Okay, fair warning, this is another one of binv's crazy idea posts. But bear with me, I think the request part has some merit and I think the ideas I present will at the very least be a good read.
What are chances of this post actually mattering or accomplishing its goals: Well I put the odds of a big name bearish blogger actually reading this post at 1 in 10000 and the odds of them actually trying out this idea at another 1 in 10000. So I think this post has a 1 in 100 million chance of having an impact or conversely will be 99.9999999% ineffective. .... never tell me the odds :) [more]
Another good and thought provoking chart from Jake. [more]
Here is a fantastic seekingalpha article by Graham Summers. Read the whole article, it is definitely worth it. Here is a very interesting passage below [more]
This is from Jesse's Café Américain - Here Financial Crisis Testimony That Would Be Worth Watching...
Is it impossible to get to the bottom of the bank bailouts?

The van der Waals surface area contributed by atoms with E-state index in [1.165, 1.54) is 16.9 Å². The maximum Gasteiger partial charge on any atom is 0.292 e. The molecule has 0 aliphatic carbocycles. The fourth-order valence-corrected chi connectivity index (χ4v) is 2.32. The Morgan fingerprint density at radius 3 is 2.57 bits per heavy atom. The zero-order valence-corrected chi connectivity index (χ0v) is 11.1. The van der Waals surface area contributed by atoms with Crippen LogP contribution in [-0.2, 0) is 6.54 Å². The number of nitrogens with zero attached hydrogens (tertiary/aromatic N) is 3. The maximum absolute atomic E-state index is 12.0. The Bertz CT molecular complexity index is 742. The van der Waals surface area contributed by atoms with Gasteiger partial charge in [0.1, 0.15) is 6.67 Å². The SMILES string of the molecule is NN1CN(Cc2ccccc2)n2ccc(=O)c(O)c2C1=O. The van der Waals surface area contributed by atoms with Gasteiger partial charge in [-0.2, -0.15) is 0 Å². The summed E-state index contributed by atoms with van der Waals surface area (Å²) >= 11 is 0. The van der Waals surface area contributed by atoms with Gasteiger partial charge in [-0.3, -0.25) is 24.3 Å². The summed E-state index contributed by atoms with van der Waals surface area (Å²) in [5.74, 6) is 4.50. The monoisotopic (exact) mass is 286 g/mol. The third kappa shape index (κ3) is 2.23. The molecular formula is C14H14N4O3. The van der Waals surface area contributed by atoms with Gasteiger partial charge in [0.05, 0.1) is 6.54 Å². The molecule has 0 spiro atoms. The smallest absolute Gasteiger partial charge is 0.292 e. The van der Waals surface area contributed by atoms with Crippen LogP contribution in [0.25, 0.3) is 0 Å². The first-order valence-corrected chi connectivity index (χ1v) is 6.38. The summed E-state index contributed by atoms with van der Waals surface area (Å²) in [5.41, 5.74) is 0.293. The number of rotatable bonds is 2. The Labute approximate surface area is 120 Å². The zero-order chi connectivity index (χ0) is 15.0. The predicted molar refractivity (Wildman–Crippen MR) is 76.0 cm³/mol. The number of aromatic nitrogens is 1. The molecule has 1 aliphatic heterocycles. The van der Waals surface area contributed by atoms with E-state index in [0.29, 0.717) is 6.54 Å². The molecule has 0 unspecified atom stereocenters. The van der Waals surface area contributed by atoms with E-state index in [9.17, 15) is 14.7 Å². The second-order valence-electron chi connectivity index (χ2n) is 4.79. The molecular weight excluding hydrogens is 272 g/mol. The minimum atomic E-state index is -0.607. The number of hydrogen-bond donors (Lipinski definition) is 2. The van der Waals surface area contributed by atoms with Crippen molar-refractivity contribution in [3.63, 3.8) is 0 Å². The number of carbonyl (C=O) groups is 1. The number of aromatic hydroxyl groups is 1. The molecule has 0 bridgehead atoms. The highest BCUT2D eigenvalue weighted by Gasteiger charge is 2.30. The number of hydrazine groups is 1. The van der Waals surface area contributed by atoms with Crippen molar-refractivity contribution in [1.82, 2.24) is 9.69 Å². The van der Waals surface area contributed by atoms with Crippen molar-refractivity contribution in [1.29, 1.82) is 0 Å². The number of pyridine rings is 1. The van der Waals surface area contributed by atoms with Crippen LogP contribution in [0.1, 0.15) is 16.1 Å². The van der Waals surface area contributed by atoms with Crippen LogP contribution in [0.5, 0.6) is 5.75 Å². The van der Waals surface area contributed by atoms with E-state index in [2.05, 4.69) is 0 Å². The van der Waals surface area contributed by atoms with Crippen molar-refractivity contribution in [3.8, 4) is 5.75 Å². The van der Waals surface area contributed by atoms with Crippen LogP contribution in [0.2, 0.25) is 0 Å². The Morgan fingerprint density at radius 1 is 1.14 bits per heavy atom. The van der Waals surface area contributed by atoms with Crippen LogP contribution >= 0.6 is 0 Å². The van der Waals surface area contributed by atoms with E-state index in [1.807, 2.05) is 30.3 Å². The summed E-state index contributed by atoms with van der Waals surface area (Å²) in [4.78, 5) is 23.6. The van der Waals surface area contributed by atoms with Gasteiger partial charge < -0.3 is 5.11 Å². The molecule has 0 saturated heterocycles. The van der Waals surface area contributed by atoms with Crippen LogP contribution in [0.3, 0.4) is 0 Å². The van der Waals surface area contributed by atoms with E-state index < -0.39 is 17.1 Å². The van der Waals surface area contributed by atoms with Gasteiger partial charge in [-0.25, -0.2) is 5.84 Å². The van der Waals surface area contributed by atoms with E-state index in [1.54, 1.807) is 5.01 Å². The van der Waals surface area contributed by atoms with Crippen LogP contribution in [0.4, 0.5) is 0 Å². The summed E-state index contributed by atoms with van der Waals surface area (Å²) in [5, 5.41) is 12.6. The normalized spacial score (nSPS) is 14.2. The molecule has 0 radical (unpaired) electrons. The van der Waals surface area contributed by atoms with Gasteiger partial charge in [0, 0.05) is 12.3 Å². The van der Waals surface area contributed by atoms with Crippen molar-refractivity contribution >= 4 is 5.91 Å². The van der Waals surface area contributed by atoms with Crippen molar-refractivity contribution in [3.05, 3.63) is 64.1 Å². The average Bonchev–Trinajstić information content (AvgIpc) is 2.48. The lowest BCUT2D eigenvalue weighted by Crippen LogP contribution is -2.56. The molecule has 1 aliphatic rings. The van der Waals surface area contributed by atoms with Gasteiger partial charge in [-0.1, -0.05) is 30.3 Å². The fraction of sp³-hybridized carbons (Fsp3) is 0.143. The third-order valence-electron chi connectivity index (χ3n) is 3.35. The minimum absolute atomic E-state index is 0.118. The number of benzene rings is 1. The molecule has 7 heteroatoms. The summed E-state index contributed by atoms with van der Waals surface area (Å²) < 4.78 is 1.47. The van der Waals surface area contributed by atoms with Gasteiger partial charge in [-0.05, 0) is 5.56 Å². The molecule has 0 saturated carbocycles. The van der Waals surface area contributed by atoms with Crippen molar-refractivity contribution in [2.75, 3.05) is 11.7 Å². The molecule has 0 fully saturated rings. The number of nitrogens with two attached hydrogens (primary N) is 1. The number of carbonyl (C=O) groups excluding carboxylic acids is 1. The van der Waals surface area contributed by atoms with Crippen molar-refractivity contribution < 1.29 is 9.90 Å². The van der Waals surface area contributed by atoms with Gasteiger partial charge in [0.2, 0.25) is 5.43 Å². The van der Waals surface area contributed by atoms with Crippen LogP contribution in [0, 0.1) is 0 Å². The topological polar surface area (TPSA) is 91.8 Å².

Perhaps a change in questioning tactics might prove fruitful.
Even if it didn't it might at least be more entertaining... [more]
I am not being a tout here. This is not a "Buy NOW!" post. But I want to call your attention to Hathor Exploration (HAT.V / HTHXF). I did a write up on Hathor back in November: A Look at Two Junior Canadian Miners - http://caps.fool.com/Blogs/ViewPost.aspx?bpid=294226 and http://marketthoughtsandanalysis.blogspot.com/2009/11/look-at-two-junior-canadian-miners.html.
I stated my fundamental case for being bullish, as well as the technical case. My technical observation was that the pattern was consolidating in a very large bullish continuation triangle. Since November, the last wave of the triangle has itself become a triangle. You think of triangles like a spring being compressed. It is a balanced fight between bulls and bears right to the apex. [more]
The "Too Big to Fail" Lie (as applied to US banks)
by Steve Saville
February 22, 2010
"They are too big to fail" was the reason given for using trillions of dollars in money and guarantees to 'bail out' several large US banks during 2008-2009. Their failure, it was argued, would all but bring the entire economy to a standstill; such were the size and scope of their operations. Providing the banks whatever financial support they needed to remain in business was therefore touted as serving the "public interest". However, the "too big to fail" argument was a giant, multi-faceted lie. [more]